Artists' Book Construction: The Accordion Fold
September 6 - 30, 2016
Curated by Meredith Moore
Artists' books are constructed using a wide range of materials and forms. Published as one-of-a-kind or in small editions, many artists forgo the conventional book format and create objects that aren't easily identified as books at all. Others forms, which are more recognizable, utilize various conventional and unconventional book binding techniques. Some of the more distinctive binding styles include tunnel books, pop-ups, scrolls, concertinas and accordion folds.
This exhibit highlights one of the more popular book art forms, the accordion book. Our Artists' Book Collection contains over 600 items, approximately 50 of which were made using this technique. Scripps College Press, formerly led by Kitty Maryatt, is well known for their artist books and many that use the accordion fold are on display here.
Accordion books are constructed without stitching, and are made by folding a sheet of paper back and forth to create pages. Flexible in more ways than one, the artist can limit content to a single page or have it span across several pages. The accordion book is also easily displayed by spreading out the pages, turning itself into an art object. Because of its versatile form, many artists choose to experiment with this construction technique, riffing and expanding upon the form.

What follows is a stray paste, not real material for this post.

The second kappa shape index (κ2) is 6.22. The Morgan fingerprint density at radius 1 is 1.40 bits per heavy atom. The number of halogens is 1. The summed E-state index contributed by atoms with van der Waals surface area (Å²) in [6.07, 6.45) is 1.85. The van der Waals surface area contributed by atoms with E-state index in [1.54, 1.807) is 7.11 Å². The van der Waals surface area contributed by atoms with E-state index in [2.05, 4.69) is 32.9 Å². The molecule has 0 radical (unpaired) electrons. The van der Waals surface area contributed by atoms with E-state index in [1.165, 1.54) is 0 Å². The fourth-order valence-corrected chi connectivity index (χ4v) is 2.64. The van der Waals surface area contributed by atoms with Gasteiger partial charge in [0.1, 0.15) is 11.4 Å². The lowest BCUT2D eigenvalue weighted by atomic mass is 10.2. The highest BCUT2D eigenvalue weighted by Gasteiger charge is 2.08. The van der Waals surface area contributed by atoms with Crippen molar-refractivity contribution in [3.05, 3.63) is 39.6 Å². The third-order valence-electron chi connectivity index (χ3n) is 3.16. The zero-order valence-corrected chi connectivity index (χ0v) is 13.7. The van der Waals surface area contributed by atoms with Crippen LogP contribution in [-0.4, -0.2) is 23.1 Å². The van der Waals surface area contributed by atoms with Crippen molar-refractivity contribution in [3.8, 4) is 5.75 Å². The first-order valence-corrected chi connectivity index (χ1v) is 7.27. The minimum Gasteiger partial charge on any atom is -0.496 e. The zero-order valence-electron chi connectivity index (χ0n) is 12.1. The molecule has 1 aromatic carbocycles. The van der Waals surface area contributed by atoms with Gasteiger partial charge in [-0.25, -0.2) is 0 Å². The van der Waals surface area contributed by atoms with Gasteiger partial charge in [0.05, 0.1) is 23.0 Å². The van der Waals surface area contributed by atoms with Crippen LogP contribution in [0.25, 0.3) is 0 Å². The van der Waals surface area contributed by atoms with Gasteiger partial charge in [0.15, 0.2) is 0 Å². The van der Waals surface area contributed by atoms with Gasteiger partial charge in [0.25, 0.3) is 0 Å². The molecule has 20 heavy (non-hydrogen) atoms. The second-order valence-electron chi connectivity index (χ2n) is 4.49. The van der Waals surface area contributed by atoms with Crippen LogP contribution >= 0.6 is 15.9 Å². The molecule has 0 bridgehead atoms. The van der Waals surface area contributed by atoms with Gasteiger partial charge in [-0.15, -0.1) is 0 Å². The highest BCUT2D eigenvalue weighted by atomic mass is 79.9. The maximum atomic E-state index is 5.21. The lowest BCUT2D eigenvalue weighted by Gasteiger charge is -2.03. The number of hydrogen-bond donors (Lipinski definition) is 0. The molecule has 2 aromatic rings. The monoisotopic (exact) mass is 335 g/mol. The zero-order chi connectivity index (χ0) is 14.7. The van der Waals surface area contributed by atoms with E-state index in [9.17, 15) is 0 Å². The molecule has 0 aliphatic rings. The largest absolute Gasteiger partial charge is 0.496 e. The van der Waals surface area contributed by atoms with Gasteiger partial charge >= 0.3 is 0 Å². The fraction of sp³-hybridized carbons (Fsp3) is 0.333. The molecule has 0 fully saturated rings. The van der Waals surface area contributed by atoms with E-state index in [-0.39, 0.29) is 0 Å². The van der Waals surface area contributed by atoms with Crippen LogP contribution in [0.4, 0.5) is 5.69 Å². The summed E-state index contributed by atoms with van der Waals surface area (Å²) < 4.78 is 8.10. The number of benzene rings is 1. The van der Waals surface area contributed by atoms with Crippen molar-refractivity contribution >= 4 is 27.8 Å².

The accordion book has a rich history originating in Asia. Some historians theorize that the accordion was one of the first books to have "pages", evolving from folding long scrolls. The Aztecs and Mayans also used this form.
Be sure to take a look at all of the accordion books in the display cases, and to see anything in our Artists' Book Collection, please ask a reference librarian for assistance.
Image information: Accordion books on display. Photo by Meredith Moore.
This page was last updated on 09/05/2016.